It’s called the “greatest motoring adventure on the planet.”
The Mongol Rally is a 10,000-mile vehicular odyssey that begins in England and ends in in Ulan Ude, Russia, that must be undertaken in a car with an engine displacing no larger than 1.2 liters.
If it seems chaotic, that’s exactly its intention.
Teams must plan their own routes to the finish line, and there is no set time limit for completing the rally, putting the emphasis on adventure rather than completion and competition.
Any fan of Top Gear’s cheap car challenges may consider it one of the greatest automotive undertakings on earth.
This sense of adventure drew in Alberta School of Business graduate Michel Gutfreund, as he and five others formed a team called the Rocky Mountaineers who will be competing in this year’s edition of the rally, which commences July 19.
“When else are you going to be able to visit these countries, and when else are you going to have the time to do so?” Gutfreund said.
“The adventure side of it made it seem like one of those things that has to be done.”
Among the rally’s few other stipulations is that all competing teams must raise at least £1,000 for a charity of their choice. Gutfreund and his team choosing to raise money for the Alberta Cancer Foundation in support of the Cross Cancer Institute, a decision made by one of Gutfreund’s fellow participants, Jin Choi, due to his previous experience with the charity.
After an extensive vehicle search, Geutfrend and company settled on a Subaru Libero as their vehicle of choice: a van with ample space for the six team members and an engine small enough to meet the requirements of the rally.
“It has all wheel drive, so we’re hoping that comes in handy in the latter stages of the rally when there aren’t as many roads,” Geutfrend said.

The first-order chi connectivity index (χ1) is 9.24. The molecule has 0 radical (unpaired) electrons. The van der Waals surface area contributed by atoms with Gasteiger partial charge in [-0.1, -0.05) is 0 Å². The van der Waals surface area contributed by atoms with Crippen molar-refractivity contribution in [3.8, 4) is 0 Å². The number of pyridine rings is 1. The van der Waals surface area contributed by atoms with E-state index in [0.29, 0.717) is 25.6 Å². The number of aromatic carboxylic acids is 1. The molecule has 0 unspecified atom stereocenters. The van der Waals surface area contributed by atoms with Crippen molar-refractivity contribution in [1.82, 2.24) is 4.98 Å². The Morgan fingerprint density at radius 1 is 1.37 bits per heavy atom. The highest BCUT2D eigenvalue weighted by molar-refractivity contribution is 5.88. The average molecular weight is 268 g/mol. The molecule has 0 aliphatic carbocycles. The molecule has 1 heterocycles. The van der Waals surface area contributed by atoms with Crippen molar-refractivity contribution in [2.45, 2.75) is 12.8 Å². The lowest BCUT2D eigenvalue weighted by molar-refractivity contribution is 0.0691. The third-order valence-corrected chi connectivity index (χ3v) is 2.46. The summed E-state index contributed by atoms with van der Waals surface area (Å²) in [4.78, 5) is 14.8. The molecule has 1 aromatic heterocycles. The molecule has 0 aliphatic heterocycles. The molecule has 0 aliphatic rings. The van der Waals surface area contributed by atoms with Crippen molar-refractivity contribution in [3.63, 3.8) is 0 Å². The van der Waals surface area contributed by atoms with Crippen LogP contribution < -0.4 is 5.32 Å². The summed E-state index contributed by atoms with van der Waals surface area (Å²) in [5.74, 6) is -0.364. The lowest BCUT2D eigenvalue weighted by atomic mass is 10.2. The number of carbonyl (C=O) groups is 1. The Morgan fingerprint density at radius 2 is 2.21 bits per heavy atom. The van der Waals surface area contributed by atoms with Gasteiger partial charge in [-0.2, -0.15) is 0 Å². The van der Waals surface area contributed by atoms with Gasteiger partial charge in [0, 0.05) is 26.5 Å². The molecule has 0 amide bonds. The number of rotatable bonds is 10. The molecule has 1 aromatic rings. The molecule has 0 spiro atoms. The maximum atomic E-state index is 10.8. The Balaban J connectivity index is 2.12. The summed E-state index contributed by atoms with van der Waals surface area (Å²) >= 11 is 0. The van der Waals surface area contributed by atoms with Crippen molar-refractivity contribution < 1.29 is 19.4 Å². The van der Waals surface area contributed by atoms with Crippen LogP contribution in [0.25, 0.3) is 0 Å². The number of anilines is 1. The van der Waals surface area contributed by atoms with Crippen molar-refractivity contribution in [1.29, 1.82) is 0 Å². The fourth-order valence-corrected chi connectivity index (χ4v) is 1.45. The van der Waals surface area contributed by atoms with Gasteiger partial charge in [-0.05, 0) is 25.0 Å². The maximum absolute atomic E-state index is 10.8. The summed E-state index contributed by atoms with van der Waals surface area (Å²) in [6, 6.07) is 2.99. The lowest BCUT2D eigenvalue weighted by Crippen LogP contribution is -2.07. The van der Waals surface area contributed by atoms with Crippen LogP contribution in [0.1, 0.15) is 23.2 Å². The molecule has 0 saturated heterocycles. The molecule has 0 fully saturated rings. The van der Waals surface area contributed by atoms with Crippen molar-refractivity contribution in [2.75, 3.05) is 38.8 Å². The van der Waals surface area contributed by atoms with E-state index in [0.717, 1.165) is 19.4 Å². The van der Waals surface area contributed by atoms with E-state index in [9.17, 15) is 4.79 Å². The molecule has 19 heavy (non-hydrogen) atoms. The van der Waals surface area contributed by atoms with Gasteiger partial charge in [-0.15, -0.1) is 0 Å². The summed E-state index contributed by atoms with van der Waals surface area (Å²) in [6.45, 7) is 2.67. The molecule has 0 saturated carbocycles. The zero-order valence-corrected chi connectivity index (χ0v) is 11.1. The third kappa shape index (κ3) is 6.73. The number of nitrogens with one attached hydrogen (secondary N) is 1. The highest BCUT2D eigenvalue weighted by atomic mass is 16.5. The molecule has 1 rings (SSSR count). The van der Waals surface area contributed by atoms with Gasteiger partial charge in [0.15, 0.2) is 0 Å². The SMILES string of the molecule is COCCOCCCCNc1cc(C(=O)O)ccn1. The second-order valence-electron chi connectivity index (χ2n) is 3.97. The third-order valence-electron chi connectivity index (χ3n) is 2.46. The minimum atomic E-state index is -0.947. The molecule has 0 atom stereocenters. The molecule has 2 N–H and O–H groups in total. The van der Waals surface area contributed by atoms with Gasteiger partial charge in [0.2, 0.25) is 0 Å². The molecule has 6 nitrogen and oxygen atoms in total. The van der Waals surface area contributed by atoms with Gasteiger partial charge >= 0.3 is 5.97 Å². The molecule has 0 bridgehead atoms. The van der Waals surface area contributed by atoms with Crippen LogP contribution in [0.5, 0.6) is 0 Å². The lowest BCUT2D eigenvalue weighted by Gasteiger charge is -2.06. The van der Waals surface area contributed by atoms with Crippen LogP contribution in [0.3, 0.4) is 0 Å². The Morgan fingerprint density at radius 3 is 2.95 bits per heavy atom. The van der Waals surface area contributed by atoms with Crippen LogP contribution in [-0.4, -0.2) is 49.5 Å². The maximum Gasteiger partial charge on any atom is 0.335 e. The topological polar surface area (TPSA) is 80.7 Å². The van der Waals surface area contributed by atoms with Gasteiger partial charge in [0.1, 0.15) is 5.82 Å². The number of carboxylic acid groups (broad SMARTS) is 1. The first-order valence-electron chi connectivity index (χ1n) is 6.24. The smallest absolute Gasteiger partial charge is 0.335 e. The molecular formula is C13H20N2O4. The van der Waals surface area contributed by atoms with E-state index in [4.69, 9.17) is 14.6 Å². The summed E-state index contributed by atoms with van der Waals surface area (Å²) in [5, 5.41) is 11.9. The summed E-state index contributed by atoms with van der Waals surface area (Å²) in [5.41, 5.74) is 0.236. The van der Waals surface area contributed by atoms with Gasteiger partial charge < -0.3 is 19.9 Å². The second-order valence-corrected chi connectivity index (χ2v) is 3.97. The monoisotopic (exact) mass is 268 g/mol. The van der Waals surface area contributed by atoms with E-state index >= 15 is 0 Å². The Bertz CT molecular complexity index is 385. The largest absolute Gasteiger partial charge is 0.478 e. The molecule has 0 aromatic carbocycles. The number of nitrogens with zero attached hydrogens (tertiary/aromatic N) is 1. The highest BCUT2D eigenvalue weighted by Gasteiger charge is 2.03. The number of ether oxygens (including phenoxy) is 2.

Other possibilities for vehicles included an ancient Volkswagen camper van, which ultimately had to be nixed because its engine was too large.
With the amount of territory covered, there are an almost unlimited amount of routes that participants can take, with some teams traveling as far south as Iran and Afghanistan, and as far north as the Arctic Circle.
While the Rocky Mountaineers may not be choosing such an elaborate route, one notable leg includes a drive down the Transfagarasan highway in Romania, known for its appearance on an episode of the popular British motoring show, Top Gear.
While there is a literal journey taking place, there is also something to be said about the relationships that are forged during the 10,000-mile road trip.
“At first it was a little scary, because not everyone knew each other really well,” Geutfrend said.
“Eventually, my friend who was organizing the team just said that he was going to book a spot in the rally, and whoever wanted to go with him would be welcome.
“I was working a full time accounting job this past winter, and I thought to myself, is this really something I want to be doing for the rest of my life. And at that point, it was an easy decision for me to join the team.”